<?php $file= $page->file('produkt.zip');

@tnViking: different carts use different techniques to ensure some level of safety against tampering. Snipcart, for instance, actually checks the original product page in your website for every item in the submitted cart, to check that the prices match. If the prices are different, the transaction is not accepted.

@carstengrimm: implementing a shopping cart is not a trivial task, and unfortunately will go way beyond simply processing payments through a provider like PayPal. First, in general, you will have to deal with multiple payment processors, as not everyone likes or uses PayPal. In places like Poland, PayPal is basically not used at all, and in many other places there are much cheaper alternatives (PayPal is actually quite expensive for the merchant). Then there is the shipping… Customers want to be able to get a shipping quote during checkout, and depending on where you are in the world, there may be multiple carriers that provide pricing. And then there are many other features that your customer will want, for sure, and which have to be implemented at the cart level, such as: discount coupons, gift certificates (they are both a product, as well as a payment method), customer accounts and order history (the merchant should be able to see the order history for a certain customer), and some way to mail out their customers (or integration with a service like MailChimp).

I have just received an absolutely stellar response from the Snipcart guys. After receiving my inquiry, they took the trouble to go look at the Australia Post online API. They wrote back to tell me that they found the API easy and well-documented, and are going to include support for Australia Post in the roadmap. They also state that there is a way to implement gift certificates in Snipcart, and they will be writing a blog post about it, as a guide.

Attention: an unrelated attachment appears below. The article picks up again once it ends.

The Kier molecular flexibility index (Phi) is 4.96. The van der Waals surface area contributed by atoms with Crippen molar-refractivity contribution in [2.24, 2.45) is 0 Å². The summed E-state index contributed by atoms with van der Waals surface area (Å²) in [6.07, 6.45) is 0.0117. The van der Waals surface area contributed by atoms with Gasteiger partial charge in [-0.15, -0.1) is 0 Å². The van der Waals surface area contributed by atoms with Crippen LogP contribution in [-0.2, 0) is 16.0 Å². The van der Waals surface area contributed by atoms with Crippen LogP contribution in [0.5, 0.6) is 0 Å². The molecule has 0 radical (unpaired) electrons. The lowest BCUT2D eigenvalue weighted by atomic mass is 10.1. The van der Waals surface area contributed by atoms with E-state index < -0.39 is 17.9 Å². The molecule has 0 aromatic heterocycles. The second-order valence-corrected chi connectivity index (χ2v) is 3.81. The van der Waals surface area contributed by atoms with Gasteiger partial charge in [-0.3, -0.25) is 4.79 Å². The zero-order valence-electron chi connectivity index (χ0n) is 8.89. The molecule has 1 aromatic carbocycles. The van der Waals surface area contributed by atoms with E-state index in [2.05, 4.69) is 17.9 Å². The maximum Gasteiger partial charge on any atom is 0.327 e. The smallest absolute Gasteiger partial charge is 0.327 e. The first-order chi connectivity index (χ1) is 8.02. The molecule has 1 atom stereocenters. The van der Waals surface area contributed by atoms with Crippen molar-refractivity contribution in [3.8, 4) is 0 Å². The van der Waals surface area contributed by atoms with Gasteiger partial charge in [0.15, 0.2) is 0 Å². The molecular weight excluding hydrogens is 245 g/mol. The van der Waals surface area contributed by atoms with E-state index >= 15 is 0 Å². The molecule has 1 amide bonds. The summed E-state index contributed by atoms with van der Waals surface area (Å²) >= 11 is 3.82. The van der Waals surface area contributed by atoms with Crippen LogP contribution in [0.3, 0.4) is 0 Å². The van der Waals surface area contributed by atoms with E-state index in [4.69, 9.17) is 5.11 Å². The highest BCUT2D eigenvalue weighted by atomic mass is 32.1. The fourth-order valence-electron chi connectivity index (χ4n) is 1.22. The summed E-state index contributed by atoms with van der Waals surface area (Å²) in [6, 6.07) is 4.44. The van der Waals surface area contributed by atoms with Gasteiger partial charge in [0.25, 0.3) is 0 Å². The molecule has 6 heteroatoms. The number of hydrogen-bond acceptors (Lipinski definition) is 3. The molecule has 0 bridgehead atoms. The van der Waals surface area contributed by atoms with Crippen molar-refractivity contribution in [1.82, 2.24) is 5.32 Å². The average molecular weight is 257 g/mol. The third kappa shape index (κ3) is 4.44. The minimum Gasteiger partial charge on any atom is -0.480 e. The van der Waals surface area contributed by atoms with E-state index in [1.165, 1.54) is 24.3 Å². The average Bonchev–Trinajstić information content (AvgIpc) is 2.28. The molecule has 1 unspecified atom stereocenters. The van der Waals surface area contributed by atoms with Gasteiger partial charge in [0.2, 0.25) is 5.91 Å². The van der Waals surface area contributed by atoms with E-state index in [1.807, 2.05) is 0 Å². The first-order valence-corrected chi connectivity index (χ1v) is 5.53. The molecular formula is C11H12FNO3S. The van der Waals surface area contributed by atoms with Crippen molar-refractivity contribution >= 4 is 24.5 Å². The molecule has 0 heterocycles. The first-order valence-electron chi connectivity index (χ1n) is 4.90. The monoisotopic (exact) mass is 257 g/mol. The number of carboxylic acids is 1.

This sounds like a very approachable developer, and I’m excited to perhaps have found a product that will integrate easily with Kirby!

If you have had any experience with Snipcart, please give us some feedback.

thanks for your input. OP did not mention a shopping cart as a must have. paypal was just an example, i know there are several payment processors. personally i have been using paypal and saferpay (by sixpayments) and researched for other payment processors like stripe. Just for myself paypal being a good choice locally as most people use it by default. As far from what I have seen the rates for stripe were about 5,5% per transaction while paypal is only 2,9 to 3,4 % +15c ( no guarantee for actual pricing quotes ) paypal and saferpay offer several API to ensure payments are processed correctly to the right user, with the right price. On manual payment processing paypal is very easy, even for beginners to implement. my solution was by no means a complete tutorial but just a push into a direction. There are full fledged shops throughout where some of them are opensource and free.

It’s all really up to what OP wants to archive. What he wants to sell. In the end he has to decide whats the right thing for his needs.

Charles from Snipcart here, first, thanks for the great comments :slight_smile: Just wanted to let you guys know that we now support Australia Post out of the box, it can be activated in the dashboard.

With Snipcart it is actually possible. It requires some coding but we wrote a blog post about it. Maybe it can help!

We plan to support it out of the box in the next couple of months, but for now it can be done using our API and Webhooks.


Hey guys, glad to see e-commerce options & ideas are bubbling up inside the Kirby community. We took some time to craft a fun Kirby-Snipcart integration on our blog recently:

Integrating Snipcart with Kirby CMS to Enable E-Commerce

Thought some of you might enjoy, so there it is! Feel free to let us know if you have any questions / comments!